(Reuters) -- Asian shares fell Friday as investors cooled expectations that U.S. Federal Reserve Chairman Ben Bernanke will offer any signal of a further monetary stimulus when he speaks at an annual meeting of central bankers later in the day.
The Jackson Hole, Wyo., gathering precedes the Fed's Sept. 12-13 policy meeting, with views mixed over whether the central bank would embark on additional monetary stimulus, and if so, whether it would be a forceful quantitative easing or something else.
MSCI's broadest index of Asia-Pacific shares outside Japan eased 0.2 percent to a fresh four-week low. European shares and the Dow Jones industrial average also touched their lowest in four weeks on Thursday.
Japan's Nikkei stock average opened down 1 percent.
"Expectations are being adjusted...as one of the reasons for August's brisk risk appetites may be wiped out," Lee Sang-jae, an analyst at Hyundai Securities, wrote in a note.
Australian shares and the currency were pressured by sliding iron ore prices, which plumbed their lowest levels since late 2009. The ore is Australia's single biggest export earner.
The Australian dollar traded at $1.0280, near a five-week low. The euro held steady at $1.2511 in recent ranges, as did the dollar against the yen, trading at 78.53.
Data published on Friday showed Japan's industrial output unexpectedly fell in July while Japanese manufacturing activity contracted in August to the lowest level in 16 months.
Sentiment remained underpinned by hopes central banks will take additional easing measures to support fragile global growth, but investors have been shifting focus to concerns about demand slackening in China and uncertainty over Europe's plan to tackle its debt crisis as key events neared.
The monthly U.S. jobs report due on Sept. 7 could shed clearer light to the Fed's policy decision, and the German constitutional court ruling on the region's bailout funds on Sept. 12 could affect the implementation of the European Central Bank's planned bond-buying scheme aimed at driving down soaring borrowing costs in struggling countries such as Spain and Italy.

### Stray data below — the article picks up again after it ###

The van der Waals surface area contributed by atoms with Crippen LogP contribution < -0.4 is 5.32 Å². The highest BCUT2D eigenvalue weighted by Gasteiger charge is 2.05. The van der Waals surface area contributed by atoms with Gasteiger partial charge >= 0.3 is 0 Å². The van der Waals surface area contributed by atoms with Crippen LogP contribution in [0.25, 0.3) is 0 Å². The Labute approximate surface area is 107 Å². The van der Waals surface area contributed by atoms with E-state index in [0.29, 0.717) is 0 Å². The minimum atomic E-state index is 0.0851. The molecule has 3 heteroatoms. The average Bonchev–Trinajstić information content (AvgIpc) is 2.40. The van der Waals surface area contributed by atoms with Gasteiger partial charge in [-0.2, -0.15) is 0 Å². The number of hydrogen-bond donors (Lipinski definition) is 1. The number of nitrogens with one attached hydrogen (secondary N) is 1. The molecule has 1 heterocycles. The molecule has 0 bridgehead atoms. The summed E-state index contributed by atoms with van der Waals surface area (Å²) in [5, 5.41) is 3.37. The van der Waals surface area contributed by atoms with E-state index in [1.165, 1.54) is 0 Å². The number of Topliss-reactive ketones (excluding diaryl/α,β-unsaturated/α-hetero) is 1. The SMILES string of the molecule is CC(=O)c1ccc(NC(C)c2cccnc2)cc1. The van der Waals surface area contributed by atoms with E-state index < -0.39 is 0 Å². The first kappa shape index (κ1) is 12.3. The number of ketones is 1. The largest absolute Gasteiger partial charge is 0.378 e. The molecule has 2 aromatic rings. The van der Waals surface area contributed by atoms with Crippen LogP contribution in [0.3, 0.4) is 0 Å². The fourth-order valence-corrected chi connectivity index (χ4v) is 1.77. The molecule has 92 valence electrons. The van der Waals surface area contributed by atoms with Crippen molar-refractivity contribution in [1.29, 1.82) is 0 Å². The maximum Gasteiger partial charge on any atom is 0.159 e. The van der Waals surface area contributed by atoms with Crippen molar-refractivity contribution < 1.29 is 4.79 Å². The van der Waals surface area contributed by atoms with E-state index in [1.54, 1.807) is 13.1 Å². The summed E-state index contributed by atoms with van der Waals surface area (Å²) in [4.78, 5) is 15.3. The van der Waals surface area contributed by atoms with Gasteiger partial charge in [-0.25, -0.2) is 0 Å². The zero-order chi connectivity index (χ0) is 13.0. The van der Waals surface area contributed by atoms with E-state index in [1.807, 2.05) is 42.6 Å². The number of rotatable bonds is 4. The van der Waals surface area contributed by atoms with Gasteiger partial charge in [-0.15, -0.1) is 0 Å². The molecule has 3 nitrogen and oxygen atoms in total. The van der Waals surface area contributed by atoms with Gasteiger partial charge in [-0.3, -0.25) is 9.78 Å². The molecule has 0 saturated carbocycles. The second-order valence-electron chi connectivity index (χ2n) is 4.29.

Euro zone finance ministers meet on Sept. 14-15 while Greece awaits a review by international lenders of its austerity reforms due by early October, which could clear the way for a crucial bailout.
As markets mark time with persistent bias for more stimulus, assets will become even more expensive as investors flock to limited opportunities.
"As investors return from vacation and try to find worthwhile places to put money, they will be greeted with a familiar but worsening problem: little is cheap, with most assets even more expensive than they were before," said Kit Juckes, currency strategist at Societe Generale, citing the Australian dollar as an example.
"While easy money does little for growth, investors will continue to be squeezed out of 'safe' assets and drawn to corporate debt, equities and 'foreign stuff'. The Fed will continue to help asset prices and undermine the dollar."
Even if Bernanke fails to give any clues on the possible policy decision next month, investors could still cling on to hopes the ECB will take concrete action to soothe euro zone bond market jitters. Some confidence was reflected in a successful Italian bond auction on Thursday when Italy sold 7.3 billion euros of 10-year bonds at yields below 6 percent.
Although the ECB may give details of its bond-buying scheme as early as its September 6 policy meeting, it may not intervene before it is satisfied that the euro zone's permanent rescue fund is operational.
Spain, faced with snowballing regional debts which were threatening the sovereign financing and fuelling speculation the country may need to seek a bailout, has ruled out such an option until aid conditions are made clear.
As Europe struggles on its way to fiscal consolidation, the European Commission, the executive arm of the European Union, plans to give the ECB oversight of all banks in the euro zone, a German newspaper reported.
European Union leaders agreed in June to set up a single banking supervisor for Europe centred around the ECB, a plan they hope will help break the "vicious" link between the euro zone's debt crisis and struggling banks.
Oil steadied, with U.S. crude and Brent little changed at $94.61 and $112.63 a barrel respectively.
On Thursday, Brent edged higher in choppy trading, supported by supply concerns and geopolitical tensions, while U.S. crude fell as oil companies assessed damage after Hurricane Isaac swept the Gulf Coast region.